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this is the innovation we like to see. it is my pleasure to begin our conversation of authoritarianism , a retiredllen marine four-star general who commanded our forces in afghanistan and subsequently was of the special envoy to the coalition fighting a and professor of the brookings institution. about authoritarianism and in what way you see this movement
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and its interests, why do think it is on the rise and what are the basis of what you think we should do about it? john allen: david, it is great to be with you. it is terrific for the washington post him -- thisngton post to sponsor and it supported to the readership and our public. i think one week, as i grew up in the cold war era, we had a since that there was a certain inevitability to what might be the liberal democracy, the movement and the world and much of the world and the aftermath of the cold war would either be governed by democracy or trading in that direction and i think we felt that is reality has become different.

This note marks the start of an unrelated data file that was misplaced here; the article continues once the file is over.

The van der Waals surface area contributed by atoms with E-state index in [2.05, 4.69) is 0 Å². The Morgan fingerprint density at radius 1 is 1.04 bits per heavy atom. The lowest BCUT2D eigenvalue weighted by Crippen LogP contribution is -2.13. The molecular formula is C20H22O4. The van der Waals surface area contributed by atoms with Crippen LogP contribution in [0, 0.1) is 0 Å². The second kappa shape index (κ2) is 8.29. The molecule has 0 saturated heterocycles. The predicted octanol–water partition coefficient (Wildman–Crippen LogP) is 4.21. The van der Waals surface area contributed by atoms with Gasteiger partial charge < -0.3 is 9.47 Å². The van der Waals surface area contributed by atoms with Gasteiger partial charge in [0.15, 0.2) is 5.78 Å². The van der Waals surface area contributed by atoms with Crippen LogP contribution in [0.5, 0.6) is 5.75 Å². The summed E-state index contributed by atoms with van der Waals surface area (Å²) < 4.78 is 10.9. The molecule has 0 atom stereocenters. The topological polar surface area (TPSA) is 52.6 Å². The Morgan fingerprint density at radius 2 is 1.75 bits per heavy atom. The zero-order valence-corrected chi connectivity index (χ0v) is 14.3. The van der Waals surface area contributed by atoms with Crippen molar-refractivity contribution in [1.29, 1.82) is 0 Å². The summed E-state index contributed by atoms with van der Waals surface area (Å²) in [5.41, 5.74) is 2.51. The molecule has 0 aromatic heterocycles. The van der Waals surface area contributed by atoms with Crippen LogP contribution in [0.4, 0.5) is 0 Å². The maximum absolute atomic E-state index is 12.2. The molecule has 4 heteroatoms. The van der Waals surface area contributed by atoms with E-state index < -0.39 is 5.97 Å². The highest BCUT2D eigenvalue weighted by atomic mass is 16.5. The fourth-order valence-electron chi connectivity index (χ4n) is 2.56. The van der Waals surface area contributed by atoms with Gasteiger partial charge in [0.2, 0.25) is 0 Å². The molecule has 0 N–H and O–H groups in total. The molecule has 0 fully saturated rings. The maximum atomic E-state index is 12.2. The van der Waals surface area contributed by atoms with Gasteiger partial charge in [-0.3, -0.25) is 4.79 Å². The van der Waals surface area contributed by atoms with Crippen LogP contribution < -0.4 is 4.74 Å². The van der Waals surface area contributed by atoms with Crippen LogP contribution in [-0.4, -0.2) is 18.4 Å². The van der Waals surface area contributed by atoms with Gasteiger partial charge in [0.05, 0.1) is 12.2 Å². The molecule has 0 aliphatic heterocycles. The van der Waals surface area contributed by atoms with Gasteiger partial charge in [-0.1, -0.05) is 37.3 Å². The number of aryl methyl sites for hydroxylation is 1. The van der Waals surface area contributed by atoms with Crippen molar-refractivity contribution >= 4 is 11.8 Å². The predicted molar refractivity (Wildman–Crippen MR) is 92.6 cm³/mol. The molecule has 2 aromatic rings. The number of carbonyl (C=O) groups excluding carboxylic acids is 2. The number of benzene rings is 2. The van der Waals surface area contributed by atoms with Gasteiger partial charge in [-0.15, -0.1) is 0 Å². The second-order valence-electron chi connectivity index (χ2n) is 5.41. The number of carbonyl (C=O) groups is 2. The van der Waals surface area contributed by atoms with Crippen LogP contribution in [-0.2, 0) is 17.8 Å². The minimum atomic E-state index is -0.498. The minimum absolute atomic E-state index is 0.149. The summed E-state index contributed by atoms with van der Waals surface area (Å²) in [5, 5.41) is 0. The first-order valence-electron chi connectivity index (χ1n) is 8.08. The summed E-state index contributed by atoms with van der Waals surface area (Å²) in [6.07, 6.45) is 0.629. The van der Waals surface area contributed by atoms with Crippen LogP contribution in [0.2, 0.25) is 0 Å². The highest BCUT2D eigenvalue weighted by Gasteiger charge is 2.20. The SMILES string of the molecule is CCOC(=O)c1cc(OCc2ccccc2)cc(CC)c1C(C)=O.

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bob, in his excellent piece has pointed a couple of things out. of global been trends economy, global economics and unfulfilled expectations among large segments of populations. the collapseath of of the cold war and the emergence of what we thought was going to be this community of nations largely governed by democracy. that left a large segment of populations disenfranchised. as a result of that, it has given rise, the potential for the emergence of authoritarianism before strong men to emerge. to harvest the populism that is in this particular moment. from my perspective, authoritarianism, autocratic governments are a genuine threat
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to the united states, but not just to the united states but the broader liberal democratic order. we champion that order in many respects. of the manyauthor different facets of the order was that the global economic relationship, our relationships in terms of security alliances, whether it was the united nations and the idea that all of the community of nations have a stake in each other's future and security.s the united states was at the heart of it and we've fostered it seems a relationships that would ultimately create this global order that was based on the tenets of the principles of liberal democracy. as a that has begun to proceed, as we have begun to see the hostilee of china, a aspetitor in russia,